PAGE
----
Summary: Contextual Teaching and Learning uses brain research to show the important role of meaning and connections to learning a specific lesson. I’ve been exploring how “meaning” may impact the overall level of learning in school as it affects students’ engagement in school and overall achievement in preparation for what they do after they leave the secondary education system and get a job, seek post secondary job training or go to college. I believe that we are wasting our time and money if we think we can improve student graduation and academic scores without shifting resources to life, career and academic planning activities that give our youth meaning to why they are going to school and help them to increase their intrinsic motivation to learn. The following post shares some of the work I’ve done on this topic. In a future post I’ll address a related call to action to change the way parents are integrated in to the education system.
Soon after returning to Alaska in 1999 I joined the University of Alaska Anchorage (UAA) as the director of the Applied Technologies Program that included the MS Vocational Education (later CTE – Career and Technical Education and now integrated with other ed programs). During the period of from 2000-2003 I was involved with a inspiring group of people all working on the early Tech-Prep programs, program articulations and CTE pathways projects. I was particularly impacted by the pedagogical approach of Conceptual Teaching and Learning (CTL).
After leaving UAA I served as the Chair and Executive Director of APICC (Alaska Process Industry Careers Consortium) and was the program manager for the North Slope Training Cooperative. I continued to be involved in issues related to workforce development, youth safety (at risk) and CTE including designing a pilot program to improve the academic advising and career/college readiness of students at Steller School where my son Russel attended 7-12 grades.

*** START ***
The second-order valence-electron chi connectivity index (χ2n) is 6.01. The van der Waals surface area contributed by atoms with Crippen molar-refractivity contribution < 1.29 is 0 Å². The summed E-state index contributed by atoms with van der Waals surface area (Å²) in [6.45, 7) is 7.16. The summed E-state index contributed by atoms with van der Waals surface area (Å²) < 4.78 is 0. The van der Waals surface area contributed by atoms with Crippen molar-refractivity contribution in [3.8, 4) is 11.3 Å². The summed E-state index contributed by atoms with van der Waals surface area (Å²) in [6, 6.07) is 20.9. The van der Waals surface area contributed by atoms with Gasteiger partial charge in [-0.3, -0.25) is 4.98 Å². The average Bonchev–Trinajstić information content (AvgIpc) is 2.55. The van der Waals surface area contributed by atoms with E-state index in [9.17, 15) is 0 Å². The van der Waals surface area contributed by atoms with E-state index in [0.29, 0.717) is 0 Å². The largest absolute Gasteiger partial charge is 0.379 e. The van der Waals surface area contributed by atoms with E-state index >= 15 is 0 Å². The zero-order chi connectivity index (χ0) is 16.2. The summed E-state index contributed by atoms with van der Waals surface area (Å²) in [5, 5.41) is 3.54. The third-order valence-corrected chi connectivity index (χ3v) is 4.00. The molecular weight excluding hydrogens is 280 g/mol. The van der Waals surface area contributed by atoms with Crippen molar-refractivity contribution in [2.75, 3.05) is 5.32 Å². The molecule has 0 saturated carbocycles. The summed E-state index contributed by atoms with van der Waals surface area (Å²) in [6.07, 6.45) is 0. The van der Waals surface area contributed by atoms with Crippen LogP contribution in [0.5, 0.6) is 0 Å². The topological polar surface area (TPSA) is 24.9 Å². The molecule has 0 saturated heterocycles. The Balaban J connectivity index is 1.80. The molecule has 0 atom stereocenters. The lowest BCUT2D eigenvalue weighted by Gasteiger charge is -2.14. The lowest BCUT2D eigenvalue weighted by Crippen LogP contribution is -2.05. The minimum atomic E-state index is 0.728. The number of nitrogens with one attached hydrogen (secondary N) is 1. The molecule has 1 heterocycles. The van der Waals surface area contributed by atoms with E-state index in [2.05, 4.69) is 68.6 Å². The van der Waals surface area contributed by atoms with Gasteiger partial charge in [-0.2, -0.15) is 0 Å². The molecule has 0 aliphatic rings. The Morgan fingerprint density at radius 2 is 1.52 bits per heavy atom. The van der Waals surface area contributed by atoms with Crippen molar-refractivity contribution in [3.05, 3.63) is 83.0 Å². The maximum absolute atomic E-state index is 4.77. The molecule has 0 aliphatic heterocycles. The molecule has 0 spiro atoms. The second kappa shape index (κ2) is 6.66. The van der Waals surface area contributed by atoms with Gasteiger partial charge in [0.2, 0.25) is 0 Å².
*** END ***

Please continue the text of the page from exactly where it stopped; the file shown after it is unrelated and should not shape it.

My earlier introduction to CTL made me aware of the importance of “meaning” to learning and I found many students I met at schools or through our kids’ extracurricular activities did not have a strong attachment to why they were going to school and by 12th grade, that many struggled with believing they were learning anything of value. If there was no value or meaning, it would then be expected from the CTL research that learning would stop. From my perspective, it’s no surprise today that we continue to struggle with poor high school academic achievement, low graduation rates and the need for most first year university students to take some college prep classes to meet first year standards. (Back when we had the 10th grade high school exit qualifying exam, I wanted the entire test thrown out and replaced with one question…
What is your plan for getting to where you want to be in life five years after high school graduation?
I’m certain the answers would be a wake-up call for educators, administrators and parents, and far more valuable than all the gyrations adjusting the passing bar of the exam’s academic questions before abandoning the effort.)
Contextual Teaching and Learning (CTL) emphasizes the brain’s processes of capturing and retaining knowledge through meaning and connections. CTL fit closely with CTE because of the values of integrated and experiential learning, project and community based learning. Eventually this led me to conclude that helping students find personal “meaning” in their education was the greatest challenge and opportunity we had, and that we still must work on. To a large degree I find that we expect parents to fill this role, without any preparation or resources for them to help their kids. If the schools are not providing structured life, career and academic planning that give meaning to the educational expectations to graduate and prepare for life after graduation; and parents don’t know how, is it a surprise when students don’t value education?